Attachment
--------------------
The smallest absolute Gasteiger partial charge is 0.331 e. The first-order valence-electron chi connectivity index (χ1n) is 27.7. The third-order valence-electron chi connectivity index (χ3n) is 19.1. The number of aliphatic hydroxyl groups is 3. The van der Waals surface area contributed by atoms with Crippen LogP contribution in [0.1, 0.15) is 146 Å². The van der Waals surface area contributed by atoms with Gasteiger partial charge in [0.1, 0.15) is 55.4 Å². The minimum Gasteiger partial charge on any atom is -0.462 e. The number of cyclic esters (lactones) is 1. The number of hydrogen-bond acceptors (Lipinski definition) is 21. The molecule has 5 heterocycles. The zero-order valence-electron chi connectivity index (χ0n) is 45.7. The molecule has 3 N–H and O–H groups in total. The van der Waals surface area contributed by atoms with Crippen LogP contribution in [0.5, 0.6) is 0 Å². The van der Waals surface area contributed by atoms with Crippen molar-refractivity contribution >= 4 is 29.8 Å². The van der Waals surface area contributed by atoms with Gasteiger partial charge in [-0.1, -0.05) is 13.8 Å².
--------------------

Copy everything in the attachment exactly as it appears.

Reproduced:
The smallest absolute Gasteiger partial charge is 0.331 e. The first-order valence-electron chi connectivity index (χ1n) is 27.7. The third-order valence-electron chi connectivity index (χ3n) is 19.1. The number of aliphatic hydroxyl groups is 3. The van der Waals surface area contributed by atoms with Crippen LogP contribution in [0.1, 0.15) is 146 Å². The van der Waals surface area contributed by atoms with Gasteiger partial charge in [0.1, 0.15) is 55.4 Å². The minimum Gasteiger partial charge on any atom is -0.462 e. The number of cyclic esters (lactones) is 1. The number of hydrogen-bond acceptors (Lipinski definition) is 21. The molecule has 5 heterocycles. The zero-order valence-electron chi connectivity index (χ0n) is 45.7. The molecule has 3 N–H and O–H groups in total. The van der Waals surface area contributed by atoms with Crippen LogP contribution in [0.5, 0.6) is 0 Å². The van der Waals surface area contributed by atoms with Crippen molar-refractivity contribution >= 4 is 29.8 Å². The van der Waals surface area contributed by atoms with Gasteiger partial charge in [-0.1, -0.05) is 13.8 Å².